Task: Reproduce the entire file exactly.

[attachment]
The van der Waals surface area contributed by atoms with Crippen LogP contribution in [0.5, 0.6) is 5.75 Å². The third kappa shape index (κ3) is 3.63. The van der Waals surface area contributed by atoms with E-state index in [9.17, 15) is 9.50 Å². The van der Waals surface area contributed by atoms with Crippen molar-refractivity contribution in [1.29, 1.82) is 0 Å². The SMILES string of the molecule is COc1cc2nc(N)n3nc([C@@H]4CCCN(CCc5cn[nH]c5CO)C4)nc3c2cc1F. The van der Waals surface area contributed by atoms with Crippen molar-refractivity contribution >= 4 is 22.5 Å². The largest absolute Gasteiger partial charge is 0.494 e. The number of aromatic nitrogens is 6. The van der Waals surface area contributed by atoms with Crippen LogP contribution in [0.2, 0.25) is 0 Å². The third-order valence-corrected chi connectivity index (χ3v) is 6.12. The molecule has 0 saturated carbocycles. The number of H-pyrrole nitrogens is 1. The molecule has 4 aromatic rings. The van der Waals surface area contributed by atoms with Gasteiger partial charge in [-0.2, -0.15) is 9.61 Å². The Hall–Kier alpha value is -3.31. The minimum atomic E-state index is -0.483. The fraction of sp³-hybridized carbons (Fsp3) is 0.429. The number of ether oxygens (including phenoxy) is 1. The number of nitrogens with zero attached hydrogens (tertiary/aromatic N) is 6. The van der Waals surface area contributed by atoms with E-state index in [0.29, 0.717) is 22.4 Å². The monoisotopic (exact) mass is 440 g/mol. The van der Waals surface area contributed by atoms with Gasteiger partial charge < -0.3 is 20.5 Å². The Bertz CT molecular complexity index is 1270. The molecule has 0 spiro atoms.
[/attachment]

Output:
The van der Waals surface area contributed by atoms with Crippen LogP contribution in [0.5, 0.6) is 5.75 Å². The third kappa shape index (κ3) is 3.63. The van der Waals surface area contributed by atoms with E-state index in [9.17, 15) is 9.50 Å². The van der Waals surface area contributed by atoms with Crippen molar-refractivity contribution in [1.29, 1.82) is 0 Å². The SMILES string of the molecule is COc1cc2nc(N)n3nc([C@@H]4CCCN(CCc5cn[nH]c5CO)C4)nc3c2cc1F. The van der Waals surface area contributed by atoms with Crippen molar-refractivity contribution >= 4 is 22.5 Å². The largest absolute Gasteiger partial charge is 0.494 e. The number of aromatic nitrogens is 6. The van der Waals surface area contributed by atoms with Crippen LogP contribution in [0.2, 0.25) is 0 Å². The third-order valence-corrected chi connectivity index (χ3v) is 6.12. The molecule has 0 saturated carbocycles. The number of H-pyrrole nitrogens is 1. The molecule has 4 aromatic rings. The van der Waals surface area contributed by atoms with Gasteiger partial charge in [-0.2, -0.15) is 9.61 Å². The Hall–Kier alpha value is -3.31. The minimum atomic E-state index is -0.483. The fraction of sp³-hybridized carbons (Fsp3) is 0.429. The number of ether oxygens (including phenoxy) is 1. The number of nitrogens with zero attached hydrogens (tertiary/aromatic N) is 6. The van der Waals surface area contributed by atoms with E-state index in [0.29, 0.717) is 22.4 Å². The monoisotopic (exact) mass is 440 g/mol. The van der Waals surface area contributed by atoms with Gasteiger partial charge < -0.3 is 20.5 Å². The Bertz CT molecular complexity index is 1270. The molecule has 0 spiro atoms.